The Yap Kinship terminology stuff that Murdock wouldn't swallow, I was absolutely, profoundly, positively, unequivocably convinced that I was dead right on. You know, I didn't speak the language really eloquently. The Yapese when I left complained I couldn't recite poetry, I couldn't make up poetry. They allowed as how I showed the promise of a sort of a young boy. But that, given time, I'd be all right. But, you know, I didn't speak Yapese that fluently, but I spoke well enough to be able to be understood and to understand most of what was going on. But you know, everybody has that fantasy, even if they can't speak the language! But still ... so I was dead sure of that.
Moreover, I had not liked the way Murdock did kinship, and I hadn't liked the way Murdock did kinship terminology, and I have a feeling that there was, in my mind, a great misunderstanding. You see, the big division in kinship terminology was always between referential and vocative. And since vocative was address, and referential was "I talk to you about that person," it seemed absurd, and manifestly absurd, to me that that was all there was to it. You know, it depended on who I talked to you about. It depended on—even address, if I were addressing somebody in an offensive way, or addressing somebody in a friendly way, there'd be variations.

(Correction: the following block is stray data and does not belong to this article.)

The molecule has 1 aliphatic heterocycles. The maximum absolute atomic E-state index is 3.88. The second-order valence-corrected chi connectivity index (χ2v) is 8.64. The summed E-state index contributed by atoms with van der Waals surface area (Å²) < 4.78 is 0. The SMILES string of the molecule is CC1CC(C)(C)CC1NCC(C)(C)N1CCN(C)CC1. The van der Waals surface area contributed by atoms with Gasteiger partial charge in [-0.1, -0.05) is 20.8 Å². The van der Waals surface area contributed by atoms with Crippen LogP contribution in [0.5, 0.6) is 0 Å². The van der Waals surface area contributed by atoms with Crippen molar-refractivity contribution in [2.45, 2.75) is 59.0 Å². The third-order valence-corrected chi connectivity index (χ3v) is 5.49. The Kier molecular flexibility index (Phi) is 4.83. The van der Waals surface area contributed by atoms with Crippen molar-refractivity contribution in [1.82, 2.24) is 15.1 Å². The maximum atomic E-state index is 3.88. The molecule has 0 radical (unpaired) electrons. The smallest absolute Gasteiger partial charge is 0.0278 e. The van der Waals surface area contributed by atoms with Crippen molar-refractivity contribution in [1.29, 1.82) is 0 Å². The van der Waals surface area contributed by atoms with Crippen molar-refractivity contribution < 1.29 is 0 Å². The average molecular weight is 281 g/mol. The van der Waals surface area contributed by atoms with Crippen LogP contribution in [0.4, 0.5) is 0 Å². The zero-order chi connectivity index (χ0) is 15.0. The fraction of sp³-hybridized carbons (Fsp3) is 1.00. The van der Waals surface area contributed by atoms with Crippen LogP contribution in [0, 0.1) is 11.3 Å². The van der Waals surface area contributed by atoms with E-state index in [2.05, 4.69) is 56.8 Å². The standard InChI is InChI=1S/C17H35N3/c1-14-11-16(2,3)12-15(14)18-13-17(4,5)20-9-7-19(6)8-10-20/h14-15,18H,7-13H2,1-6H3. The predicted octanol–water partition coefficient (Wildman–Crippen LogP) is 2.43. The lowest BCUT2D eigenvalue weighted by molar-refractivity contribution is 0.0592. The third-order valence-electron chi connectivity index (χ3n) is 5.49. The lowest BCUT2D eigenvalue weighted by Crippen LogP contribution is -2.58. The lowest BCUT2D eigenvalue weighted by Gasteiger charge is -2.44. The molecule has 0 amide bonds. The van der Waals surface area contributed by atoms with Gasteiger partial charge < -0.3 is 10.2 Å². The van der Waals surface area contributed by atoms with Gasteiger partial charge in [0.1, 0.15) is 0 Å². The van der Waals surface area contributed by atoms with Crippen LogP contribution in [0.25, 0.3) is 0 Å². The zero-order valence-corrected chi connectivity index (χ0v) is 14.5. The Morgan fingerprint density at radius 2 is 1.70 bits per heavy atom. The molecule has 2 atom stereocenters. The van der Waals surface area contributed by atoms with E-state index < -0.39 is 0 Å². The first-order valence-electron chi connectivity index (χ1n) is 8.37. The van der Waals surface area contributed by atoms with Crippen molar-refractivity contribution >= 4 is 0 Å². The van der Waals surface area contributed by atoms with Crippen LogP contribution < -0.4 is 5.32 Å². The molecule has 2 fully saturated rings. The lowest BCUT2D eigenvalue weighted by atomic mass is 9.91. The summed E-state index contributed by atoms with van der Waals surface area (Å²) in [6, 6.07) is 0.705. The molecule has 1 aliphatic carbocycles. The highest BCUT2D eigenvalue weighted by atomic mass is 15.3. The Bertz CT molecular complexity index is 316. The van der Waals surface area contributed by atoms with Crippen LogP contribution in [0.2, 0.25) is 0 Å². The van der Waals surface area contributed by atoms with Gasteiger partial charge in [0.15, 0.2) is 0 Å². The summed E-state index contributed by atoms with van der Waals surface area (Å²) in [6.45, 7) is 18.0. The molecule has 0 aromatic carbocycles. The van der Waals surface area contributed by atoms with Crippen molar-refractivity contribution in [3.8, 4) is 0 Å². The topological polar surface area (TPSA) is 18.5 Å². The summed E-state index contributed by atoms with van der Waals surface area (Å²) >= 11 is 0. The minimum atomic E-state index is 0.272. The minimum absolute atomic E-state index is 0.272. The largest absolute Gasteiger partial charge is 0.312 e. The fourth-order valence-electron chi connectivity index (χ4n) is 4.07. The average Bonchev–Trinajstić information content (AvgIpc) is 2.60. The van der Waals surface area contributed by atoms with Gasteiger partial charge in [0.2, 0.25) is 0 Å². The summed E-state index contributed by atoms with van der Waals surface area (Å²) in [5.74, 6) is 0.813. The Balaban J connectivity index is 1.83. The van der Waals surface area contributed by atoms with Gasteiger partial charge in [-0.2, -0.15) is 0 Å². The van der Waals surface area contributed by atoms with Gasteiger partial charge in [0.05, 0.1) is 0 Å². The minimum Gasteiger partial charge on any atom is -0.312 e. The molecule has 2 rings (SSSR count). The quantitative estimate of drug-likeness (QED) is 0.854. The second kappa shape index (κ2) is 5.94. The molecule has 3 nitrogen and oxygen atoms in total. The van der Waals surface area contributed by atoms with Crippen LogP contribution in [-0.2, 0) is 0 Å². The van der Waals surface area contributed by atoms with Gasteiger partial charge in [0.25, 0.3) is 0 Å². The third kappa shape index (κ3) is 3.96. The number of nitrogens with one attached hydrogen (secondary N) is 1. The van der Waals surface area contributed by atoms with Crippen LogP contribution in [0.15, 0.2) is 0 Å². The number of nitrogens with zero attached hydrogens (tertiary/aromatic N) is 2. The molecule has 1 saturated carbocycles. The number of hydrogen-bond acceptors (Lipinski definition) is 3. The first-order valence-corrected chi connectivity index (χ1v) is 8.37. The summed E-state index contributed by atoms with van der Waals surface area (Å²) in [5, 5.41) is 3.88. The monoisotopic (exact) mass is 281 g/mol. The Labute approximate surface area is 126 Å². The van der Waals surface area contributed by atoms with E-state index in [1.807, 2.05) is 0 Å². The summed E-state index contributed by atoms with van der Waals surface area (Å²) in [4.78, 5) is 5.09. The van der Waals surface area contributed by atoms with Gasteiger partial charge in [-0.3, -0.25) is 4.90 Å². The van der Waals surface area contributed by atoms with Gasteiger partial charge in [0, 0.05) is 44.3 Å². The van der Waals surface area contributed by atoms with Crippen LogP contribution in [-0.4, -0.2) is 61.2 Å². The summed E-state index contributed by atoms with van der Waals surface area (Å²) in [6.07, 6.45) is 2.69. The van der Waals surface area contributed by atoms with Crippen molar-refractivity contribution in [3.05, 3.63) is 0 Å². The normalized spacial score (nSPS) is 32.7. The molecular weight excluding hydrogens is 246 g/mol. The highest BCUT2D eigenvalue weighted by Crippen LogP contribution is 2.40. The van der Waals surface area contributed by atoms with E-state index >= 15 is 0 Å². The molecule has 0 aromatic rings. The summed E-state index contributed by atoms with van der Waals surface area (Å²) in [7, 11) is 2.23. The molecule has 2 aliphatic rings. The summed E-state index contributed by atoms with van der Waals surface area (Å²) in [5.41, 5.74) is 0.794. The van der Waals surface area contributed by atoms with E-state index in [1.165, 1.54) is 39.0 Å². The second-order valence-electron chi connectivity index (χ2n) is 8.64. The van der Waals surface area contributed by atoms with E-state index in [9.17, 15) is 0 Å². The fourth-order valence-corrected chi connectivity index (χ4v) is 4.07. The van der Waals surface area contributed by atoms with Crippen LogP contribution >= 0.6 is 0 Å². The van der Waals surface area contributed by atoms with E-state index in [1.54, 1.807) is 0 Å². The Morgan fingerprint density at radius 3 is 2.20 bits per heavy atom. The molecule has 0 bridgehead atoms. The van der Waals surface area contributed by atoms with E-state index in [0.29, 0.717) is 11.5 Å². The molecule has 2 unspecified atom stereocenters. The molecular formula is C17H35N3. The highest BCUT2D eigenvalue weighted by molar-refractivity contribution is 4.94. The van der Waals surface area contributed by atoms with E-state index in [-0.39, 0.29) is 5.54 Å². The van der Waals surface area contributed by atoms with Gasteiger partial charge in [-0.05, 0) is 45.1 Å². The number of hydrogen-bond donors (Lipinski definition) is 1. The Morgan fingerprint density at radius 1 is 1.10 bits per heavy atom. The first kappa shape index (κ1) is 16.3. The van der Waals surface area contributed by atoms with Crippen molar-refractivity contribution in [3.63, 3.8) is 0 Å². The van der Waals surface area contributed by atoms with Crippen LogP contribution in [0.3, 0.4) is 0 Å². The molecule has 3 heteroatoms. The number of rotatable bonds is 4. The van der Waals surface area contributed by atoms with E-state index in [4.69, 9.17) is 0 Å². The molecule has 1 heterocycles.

RH: When you say that this had always seemed absurd to you, were you going all the way back to Kroeber 1909, or had that not entered the picture yet?
DMS: It doesn't really enter the picture because I don't think I read Kroeber 1909 until after I came back from Yap.
But the first real screwup is that there is a technical meaning in the philosophy of language about referential meaning that does not simply confine it to "I talk to you about that." But rather, that this is the formal, proper name for this kind of an object. And I hadn't understood that. I had taken referential in the same—what would you call it?—at the same level as vocative, namely, as a form of address.
RH: But for a different context.
DMS: Exactly. And I had not quite gotten the idea that "referential" also meant the proper name for or the correct name for. I think referential doesn't just mean the correct name for, but it's very close. So I kept going through this kind of—what would you call it?—action or interaction definition of the situation, and so, coming back from Yap I report to Murdock, "This is what the people really did. These were the many different contexts in which they used the word. Hence, there is no single referential meaning, nor was there a single vocative meaning. But it depended on, you know, if your own real father was alive, you called your real father 'real father.' And then if he died, somebody stepped into his shoes." And all that. In fact, if I had really explored ritual contexts more, I would have found other, ritual contexts in which these kinship terms were used. But I didn't. So I think that that was part of it.
Excerpted from Schneider on Schneider by David M. Schneider, Richard Handler. Copyright © 1995 Duke University Press. Excerpted by permission of Duke University Press.